Once upon a time, “office technology” focused on ensuring that a space had enough wiring to hook up phones, computers and other equipment. Tenants would design their spaces to their own technical specifications.
But, in this day and age, landlords and building owners are finding they have to provide telecommunications infrastructure — and even offer technology such as smart windows — to attract tenants. A recent article in the New York Times pointed out that, while location, access to transportation and floor-plate size remain the primary reasons tenants select spaces, beefing up tech provides a competitive advantage. Basically, landlords with state-of-the-art tech knowhow can command premium rents. But, those that don’t provide tech infrastructure as part of their packages might have to offer a discount.
According to CRETech, venture capital investors are taking note. In 2018, venture capitalists invested $9.6 billion in real estate technologies. So far, in Q1 2019, investments totaled $4.9 billion, a 250% year-over-year increase.
Such tech projects include the following:
DivcoWest’s Cambridge Crossing in Massachusetts offers 2.1 million square feet of office space. Underground, and hidden within the buildings, will be an estimated 10 miles of fiber-optic cable, meaning uninterrupted Wi-Fi everywhere on the premises.
The Durst Organization installed “smart windows” in an office pavilion topping a Midtown Manhattan building. The windows automatically tint when the sun is shining, eliminating the need for shades. The windows were supplied by View, a California company that manufactures “dynamic glass.”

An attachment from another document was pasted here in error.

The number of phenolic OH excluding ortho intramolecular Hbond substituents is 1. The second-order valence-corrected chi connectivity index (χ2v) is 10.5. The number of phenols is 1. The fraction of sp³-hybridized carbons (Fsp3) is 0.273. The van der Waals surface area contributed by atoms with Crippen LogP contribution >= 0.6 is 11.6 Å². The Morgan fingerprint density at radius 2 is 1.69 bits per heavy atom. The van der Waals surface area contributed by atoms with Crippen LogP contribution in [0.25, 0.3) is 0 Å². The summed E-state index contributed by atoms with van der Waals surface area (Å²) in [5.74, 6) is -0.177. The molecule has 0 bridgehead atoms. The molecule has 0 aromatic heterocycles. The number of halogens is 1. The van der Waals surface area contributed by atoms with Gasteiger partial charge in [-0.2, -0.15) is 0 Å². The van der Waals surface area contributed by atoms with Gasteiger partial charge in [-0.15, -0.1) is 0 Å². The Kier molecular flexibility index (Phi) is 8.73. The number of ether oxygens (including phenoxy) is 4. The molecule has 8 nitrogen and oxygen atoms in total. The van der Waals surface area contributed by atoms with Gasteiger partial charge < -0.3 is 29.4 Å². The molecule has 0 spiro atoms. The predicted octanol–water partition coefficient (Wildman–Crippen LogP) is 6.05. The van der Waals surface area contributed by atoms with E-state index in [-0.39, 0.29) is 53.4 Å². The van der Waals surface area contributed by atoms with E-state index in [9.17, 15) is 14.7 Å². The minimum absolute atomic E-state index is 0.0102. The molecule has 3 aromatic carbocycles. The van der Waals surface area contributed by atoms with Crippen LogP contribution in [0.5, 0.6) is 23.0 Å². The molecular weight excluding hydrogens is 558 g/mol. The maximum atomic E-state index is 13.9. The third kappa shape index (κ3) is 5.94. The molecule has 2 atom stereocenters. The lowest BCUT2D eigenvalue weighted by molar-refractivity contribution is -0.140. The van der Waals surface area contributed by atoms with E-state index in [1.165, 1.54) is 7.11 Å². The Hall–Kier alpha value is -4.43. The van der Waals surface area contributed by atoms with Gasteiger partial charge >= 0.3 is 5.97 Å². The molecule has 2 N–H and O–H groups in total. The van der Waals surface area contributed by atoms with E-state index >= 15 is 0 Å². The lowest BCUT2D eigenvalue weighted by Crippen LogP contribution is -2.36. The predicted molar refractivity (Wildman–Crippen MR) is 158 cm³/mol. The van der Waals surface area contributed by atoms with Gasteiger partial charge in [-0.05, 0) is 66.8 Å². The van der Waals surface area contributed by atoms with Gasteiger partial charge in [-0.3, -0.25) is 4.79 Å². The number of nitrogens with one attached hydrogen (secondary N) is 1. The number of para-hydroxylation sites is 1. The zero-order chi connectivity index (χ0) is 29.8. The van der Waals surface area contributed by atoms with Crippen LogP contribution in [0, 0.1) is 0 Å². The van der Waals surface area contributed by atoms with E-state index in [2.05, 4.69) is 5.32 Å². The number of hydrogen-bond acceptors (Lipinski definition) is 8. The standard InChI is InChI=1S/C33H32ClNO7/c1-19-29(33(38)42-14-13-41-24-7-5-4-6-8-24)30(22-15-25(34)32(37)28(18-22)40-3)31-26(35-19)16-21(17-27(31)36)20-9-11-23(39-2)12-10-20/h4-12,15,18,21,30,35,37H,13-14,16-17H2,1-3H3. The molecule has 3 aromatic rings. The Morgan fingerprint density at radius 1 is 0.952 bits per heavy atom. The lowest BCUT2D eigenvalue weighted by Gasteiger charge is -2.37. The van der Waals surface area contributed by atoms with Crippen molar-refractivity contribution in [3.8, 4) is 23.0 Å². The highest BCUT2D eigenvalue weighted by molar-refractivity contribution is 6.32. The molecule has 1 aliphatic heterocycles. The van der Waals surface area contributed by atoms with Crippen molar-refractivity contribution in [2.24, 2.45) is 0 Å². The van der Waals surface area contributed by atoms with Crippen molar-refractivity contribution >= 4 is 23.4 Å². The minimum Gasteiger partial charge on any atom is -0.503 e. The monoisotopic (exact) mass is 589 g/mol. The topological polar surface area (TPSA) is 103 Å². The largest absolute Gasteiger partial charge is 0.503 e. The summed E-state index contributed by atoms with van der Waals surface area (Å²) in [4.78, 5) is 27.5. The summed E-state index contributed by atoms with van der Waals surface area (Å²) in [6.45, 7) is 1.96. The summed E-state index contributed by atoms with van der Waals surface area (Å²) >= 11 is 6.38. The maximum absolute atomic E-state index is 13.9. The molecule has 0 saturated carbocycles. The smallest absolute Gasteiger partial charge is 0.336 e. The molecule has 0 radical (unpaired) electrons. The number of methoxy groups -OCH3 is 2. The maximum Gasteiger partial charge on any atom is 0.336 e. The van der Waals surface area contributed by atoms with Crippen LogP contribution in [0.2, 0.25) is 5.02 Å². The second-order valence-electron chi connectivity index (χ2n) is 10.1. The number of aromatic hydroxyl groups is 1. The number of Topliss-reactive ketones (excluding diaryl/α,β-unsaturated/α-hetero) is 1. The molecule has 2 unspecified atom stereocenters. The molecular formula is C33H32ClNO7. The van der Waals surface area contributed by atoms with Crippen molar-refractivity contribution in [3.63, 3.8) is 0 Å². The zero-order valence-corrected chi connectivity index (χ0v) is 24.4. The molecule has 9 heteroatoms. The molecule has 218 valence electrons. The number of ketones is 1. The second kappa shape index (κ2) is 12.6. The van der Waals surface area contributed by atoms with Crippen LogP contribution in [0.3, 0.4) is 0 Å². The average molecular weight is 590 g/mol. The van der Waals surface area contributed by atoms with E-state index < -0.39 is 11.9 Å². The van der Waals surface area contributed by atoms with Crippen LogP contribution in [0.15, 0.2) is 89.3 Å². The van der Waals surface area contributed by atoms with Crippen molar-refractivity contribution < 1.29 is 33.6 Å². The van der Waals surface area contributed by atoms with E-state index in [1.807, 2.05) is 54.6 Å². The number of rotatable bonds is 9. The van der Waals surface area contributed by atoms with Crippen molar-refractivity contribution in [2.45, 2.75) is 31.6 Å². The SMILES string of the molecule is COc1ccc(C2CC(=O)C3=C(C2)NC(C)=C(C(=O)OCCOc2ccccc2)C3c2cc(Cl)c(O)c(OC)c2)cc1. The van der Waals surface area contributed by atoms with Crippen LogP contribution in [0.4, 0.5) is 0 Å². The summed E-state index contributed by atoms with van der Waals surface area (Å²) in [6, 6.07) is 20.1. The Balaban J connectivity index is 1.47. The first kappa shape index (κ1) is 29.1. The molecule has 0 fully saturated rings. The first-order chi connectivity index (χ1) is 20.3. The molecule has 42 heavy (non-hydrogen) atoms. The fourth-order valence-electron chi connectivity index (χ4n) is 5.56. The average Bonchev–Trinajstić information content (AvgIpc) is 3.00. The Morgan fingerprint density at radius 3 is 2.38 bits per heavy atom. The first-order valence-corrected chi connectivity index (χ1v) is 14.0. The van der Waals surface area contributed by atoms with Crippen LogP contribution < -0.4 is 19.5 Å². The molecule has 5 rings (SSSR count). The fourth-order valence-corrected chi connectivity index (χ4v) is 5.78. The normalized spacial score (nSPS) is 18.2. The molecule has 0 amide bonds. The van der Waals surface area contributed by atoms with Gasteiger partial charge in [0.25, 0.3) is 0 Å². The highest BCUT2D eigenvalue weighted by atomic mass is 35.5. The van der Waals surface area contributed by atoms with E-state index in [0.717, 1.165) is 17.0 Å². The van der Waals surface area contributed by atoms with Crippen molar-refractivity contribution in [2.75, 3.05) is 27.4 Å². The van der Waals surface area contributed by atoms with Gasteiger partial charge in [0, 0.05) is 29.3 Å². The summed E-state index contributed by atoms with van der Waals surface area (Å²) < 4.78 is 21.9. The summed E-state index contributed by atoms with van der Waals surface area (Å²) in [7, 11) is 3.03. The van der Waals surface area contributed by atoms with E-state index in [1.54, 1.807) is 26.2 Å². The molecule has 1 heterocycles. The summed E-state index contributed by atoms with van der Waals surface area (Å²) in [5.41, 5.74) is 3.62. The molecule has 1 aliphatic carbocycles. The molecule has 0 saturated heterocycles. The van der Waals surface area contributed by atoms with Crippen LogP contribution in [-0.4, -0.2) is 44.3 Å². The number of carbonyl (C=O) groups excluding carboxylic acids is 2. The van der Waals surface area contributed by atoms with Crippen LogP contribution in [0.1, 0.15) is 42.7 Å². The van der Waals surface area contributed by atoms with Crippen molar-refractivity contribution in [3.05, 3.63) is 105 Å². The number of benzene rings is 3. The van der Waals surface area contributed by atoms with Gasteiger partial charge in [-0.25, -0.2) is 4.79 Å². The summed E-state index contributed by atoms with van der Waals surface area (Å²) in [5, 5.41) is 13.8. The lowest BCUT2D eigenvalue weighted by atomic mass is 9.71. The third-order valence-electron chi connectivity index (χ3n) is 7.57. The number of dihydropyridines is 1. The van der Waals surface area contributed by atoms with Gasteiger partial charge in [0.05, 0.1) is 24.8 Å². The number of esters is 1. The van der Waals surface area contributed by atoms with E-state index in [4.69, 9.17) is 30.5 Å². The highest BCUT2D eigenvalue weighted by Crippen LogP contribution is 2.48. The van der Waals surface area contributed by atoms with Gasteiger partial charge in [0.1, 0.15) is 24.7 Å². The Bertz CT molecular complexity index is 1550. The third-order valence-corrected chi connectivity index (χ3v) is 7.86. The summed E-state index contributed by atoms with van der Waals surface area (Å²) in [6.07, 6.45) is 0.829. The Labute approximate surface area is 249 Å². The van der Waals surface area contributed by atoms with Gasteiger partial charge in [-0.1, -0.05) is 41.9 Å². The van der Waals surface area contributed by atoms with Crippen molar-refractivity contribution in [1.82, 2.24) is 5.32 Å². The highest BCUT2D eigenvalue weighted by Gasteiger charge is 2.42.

MarketAxess’ headquarters, in Manhattan’s Hudson Yards, contains jumbo screens in every meeting space. Meanwhile, in the boardroom, equipment powering electrical outlets, data ports and jumbo wall screens is contained in a nearby walk-in closet. The office’s main data center is in New Jersey. Daylight sensors on windows dim office lights if the sun is bright, with window shades automatically going up and down, depending on the time of day.
Other technology using mobile apps or computer software (often provided by landlords) allows employees to research different gathering places before deciding where to set up meetings. The employees can check data on occupancy, temperature and daylight, then decide whether to head to a quieter spot to work without distraction, or a sunny side of the office, where others are already meeting. The data is also monitored by building operators to determine climate control, or the need for janitorial services in a particular area.
The downside, however, is a potential for security risks within digital offices, not to mention the specter of in-depth surveillance. Noted Arie Barendrecht with New York consultant WiredScore: “There are so many great benefits of a digitally-enabled building. There’s also a downside.”
Portions of this article originally appeared on the Connect website.
About The Sundance Company
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